Matching Items (2)
- All Subjects: Speech and Hearing
- Creators: Jones, Hanna Vanessa
- Creators: Kingsbury, Jeffrey
- Status: Published
In this study, the Bark transform and Lobanov method were used to normalize vowel formants in speech produced by persons with dysarthria. The computer classification accuracy of these normalized data were then compared to the results of human perceptual classification accuracy of the actual vowels. These results were then analyzed to determine if these techniques correlated with the human data.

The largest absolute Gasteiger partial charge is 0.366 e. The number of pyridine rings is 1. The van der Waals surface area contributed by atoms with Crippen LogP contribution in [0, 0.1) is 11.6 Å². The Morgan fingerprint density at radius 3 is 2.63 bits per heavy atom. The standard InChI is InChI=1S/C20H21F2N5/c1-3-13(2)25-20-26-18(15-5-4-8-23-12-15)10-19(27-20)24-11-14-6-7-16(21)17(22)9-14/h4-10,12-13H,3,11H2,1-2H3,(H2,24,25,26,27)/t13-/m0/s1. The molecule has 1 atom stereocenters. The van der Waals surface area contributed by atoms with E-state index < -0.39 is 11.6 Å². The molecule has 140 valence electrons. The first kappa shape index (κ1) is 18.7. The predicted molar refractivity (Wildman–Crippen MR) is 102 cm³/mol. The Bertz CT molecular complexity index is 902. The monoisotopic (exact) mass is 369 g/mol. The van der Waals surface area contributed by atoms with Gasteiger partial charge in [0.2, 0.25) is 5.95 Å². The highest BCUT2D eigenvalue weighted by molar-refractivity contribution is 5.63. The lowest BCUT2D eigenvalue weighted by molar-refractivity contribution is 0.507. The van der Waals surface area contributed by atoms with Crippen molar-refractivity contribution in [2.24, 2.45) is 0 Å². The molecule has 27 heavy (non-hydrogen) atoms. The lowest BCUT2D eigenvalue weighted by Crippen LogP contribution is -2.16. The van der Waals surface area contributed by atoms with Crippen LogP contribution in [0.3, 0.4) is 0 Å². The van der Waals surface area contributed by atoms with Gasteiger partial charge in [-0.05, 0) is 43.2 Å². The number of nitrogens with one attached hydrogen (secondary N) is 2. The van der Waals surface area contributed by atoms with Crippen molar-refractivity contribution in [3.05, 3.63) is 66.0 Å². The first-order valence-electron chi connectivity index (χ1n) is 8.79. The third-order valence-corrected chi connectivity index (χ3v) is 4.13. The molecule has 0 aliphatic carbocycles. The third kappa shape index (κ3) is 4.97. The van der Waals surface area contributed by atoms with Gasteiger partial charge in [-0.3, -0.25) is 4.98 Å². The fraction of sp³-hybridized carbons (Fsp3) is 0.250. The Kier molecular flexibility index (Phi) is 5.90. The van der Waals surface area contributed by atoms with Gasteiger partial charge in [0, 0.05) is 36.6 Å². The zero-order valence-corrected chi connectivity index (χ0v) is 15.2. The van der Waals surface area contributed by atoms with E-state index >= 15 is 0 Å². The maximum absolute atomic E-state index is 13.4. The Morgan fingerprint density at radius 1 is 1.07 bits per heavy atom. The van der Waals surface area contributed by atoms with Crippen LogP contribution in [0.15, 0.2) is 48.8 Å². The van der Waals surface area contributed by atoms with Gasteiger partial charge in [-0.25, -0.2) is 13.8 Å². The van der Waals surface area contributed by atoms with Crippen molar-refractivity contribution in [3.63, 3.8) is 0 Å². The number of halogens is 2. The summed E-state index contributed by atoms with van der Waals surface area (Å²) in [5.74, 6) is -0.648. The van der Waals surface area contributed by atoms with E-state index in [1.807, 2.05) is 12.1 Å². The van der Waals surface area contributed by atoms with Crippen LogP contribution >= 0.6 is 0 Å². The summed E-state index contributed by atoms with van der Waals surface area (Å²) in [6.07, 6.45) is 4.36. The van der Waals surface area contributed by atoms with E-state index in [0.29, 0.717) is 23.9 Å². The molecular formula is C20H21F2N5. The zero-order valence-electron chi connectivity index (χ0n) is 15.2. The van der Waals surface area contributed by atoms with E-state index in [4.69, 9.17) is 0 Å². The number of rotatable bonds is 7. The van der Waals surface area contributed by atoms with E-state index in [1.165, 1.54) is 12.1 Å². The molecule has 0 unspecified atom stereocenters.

Student to Student: A Guide to Anatomy is an anatomy guide written by students, for students. Its focus is on teaching the anatomy of the heart, lungs, nose, ears and throat in a manner that isn't overpowering or stress inducing. Daniel and I have taken numerous anatomy courses, and fully comprehend what it takes to have success in these classes. We found that the anatomy books recommended for these courses are often completely overwhelming, offering way more information than what is needed. This renders them near useless for a college student who just wants to learn the essentials. Why would a student even pick it up if they can't find what they need to learn? With that in mind, our goal was to create a comprehensive, easy to understand, and easy to follow guide to the heart, lungs and ENT (ear nose throat). We know what information is vital for test day, and wanted to highlight these key concepts and ideas in our guide. Spending just 60 to 90 minutes studying our guide should help any student with their studying needs. Whether the student has medical school aspirations, or if they simply just want to pass the class, our guide is there for them. We aren't experts, but we know what strategies and methods can help even the most confused students learn. Our guide can also be used as an introductory resource to our respective majors (Daniel-Biology, Charles-Speech and Hearing) for students who are undecided on what they want to do. In the future Daniel and I would like to see more students creating similar guides, and adding onto the "Student to Student' title with their own works... After all, who better to teach students than the students who know what it takes?